Kathleen Parker: Lunch with President Obama and Mitt Romney: The fly on the wall sees it all
Pablo Martinez Monsivais, ASSOCIATED PRESS
Much speculation has followed the private luncheon between President Barack Obama and Mitt Romney, about which little is known. Photographers captured grainy images of Romney arriving in a black SUV, from which he emerged unassisted and unguarded. Reporters received only the homophonically ironic luncheon menu in response to queries about what transpired in the presidential dining room: White turkey chili and chicken salad.
Alas, where there is a White House, there is always someone willing to whisper a few tidbits in the interest of national curiosity. According to Mr. Fly, who happened to be nearby feasting on a grain of salt, the meeting began with small talk, during which Romney took a stab at self-deprecating humor, while the president remained Rushmorian.
President: Governor, nice to see you again. Welcome to my Oval Office.
Romney: Thank you, Mr. President. Love the way you've decorated the place. Very understated, but where's the bling? Heh-heh.
President: Mitt, you always know just what to say. Jay (press secretary Carney), could you please let the chef know we're ready?
Romney: I don't suppose your chef speaks Spanish, eh? Just a little immigration humor there. You know I never did employ any illegal aliens, despite what they said. Wow, is that the Churchill bust? I thought you gave it back!
President: No, that's Alfred Hitchcock. I'm a fan. You like turkey chili?
Romney: Love turkey chili! Of course, I love everything, especially America.
President: (Smiles while reaching down to pat Bo on the head.)
Romney: Hey, who let the dog out? Heh-heh. Carney: Mr. President, lunch is served.
President: This way, Mitt. (Seated, the tone becomes more reserved.)
Romney: Mr. President, first I want to thank you for extending this invitation. I'm honored to be here and hopeful that I can continue to serve my country in any way you see fit.
President: Thank you, Mitt. I really appreciate your willingness to come here today. I know it can't have been easy and, by the way, my apologies for your reception outside.
Romney: Oh, I'm used to hecklers. President: No, I mean the media. Romney: No, that's what I meant, too. President: Very good.
Romney: Well, what can I do for you, Mr. President? Not to be presumptuous, but I think I have some ideas for turning around the economy.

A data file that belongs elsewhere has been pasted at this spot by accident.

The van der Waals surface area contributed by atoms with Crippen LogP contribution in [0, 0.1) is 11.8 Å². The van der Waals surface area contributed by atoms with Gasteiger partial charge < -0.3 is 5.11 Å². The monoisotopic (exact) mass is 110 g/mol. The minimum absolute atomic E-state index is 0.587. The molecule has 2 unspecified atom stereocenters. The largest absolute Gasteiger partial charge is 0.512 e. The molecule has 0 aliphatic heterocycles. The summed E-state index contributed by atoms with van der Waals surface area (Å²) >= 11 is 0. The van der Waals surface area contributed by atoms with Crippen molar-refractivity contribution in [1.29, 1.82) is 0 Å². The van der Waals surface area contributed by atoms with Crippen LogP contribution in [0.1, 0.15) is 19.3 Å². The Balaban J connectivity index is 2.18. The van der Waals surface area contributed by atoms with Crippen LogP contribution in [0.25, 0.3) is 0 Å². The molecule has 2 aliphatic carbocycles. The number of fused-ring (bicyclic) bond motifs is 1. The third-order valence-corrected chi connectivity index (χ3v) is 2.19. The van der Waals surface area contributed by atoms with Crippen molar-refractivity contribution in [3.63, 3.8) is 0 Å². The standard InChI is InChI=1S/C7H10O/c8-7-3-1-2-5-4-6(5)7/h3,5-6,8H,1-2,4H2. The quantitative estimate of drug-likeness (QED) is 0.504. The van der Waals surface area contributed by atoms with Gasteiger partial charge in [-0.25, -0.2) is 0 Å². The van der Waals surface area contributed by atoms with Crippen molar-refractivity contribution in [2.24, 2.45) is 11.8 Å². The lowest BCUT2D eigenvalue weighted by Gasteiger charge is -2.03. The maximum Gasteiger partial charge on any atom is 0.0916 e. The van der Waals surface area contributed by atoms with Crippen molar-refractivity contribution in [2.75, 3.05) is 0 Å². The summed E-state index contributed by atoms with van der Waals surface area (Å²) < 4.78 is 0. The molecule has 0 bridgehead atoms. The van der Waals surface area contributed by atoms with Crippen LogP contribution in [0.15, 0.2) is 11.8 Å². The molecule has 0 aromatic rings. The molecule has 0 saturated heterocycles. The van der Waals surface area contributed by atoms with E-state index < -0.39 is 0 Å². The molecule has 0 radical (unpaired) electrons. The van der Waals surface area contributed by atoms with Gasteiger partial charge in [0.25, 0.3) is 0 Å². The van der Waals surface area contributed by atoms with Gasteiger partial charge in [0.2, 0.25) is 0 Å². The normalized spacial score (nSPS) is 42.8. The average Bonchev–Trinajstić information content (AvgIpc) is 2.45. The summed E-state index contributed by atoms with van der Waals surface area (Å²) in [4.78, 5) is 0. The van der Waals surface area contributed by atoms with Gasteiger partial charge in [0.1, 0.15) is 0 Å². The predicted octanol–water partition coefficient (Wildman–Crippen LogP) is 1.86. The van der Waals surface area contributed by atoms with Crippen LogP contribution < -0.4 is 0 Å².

President: So I've heard, but I'm really not that interested. I mostly invited you here because I said I would. Team of rivals and all that, blah, blah, blah.
Romney: Oh. Well, since I'm here, could I just say, Mr. President, that you really must cut discretionary and entitlement spending. Seeking $50 billion more in stimulus funds on top of raising tax rates will break the country. You will decimate the small business community.
President, stifling a yawn: So I've heard, but again, I don't really care that much. I was re-elected and elections matter. Legacies matter even more. I have to raise taxes on the rich and I can't and won't cut spending on the less fortunate. Obviously, closing loopholes and capping deductions won't produce enough revenues to cut the debt and deficit.
Romney: Well, no, it won't, not unless you also significantly cut spending. Moreover, as you know, you're already raising taxes across the board with Obamacare. What happened to your saying you'd go anywhere and do anything to reach a compromise with Republicans? If we go over this cliff and enter another recession, the American people are going to be hurting and eventually they'll understand why.
President: All true, Governor, but by then my agenda will be entrenched and most Americans — your benighted 47 percent among others — will be content with the nation's new organization. Eventually, even the middle class won't mind coughing up more in taxes to finance what I've put in place. By the time I leave office, everyone in this country will have equal access to health care; the rich won't be so rich and the poor won't be so poor. What's wrong with that?
Romney: Nothing much, Mr. President, except the reality is that not everyone can have everything. Equal outcomes, which you seem to see as desirable, inevitably means coercion. Moreover, what you've just described is not free-market capitalism.
President, looking bemused: Your point?
Carney: Excuse me, Mr. President, sorry to interrupt, but your next appointments are here. Gov. Christie, Gov. Jindal, right this way.
Kathleen Parker is a Washington Post columnist.
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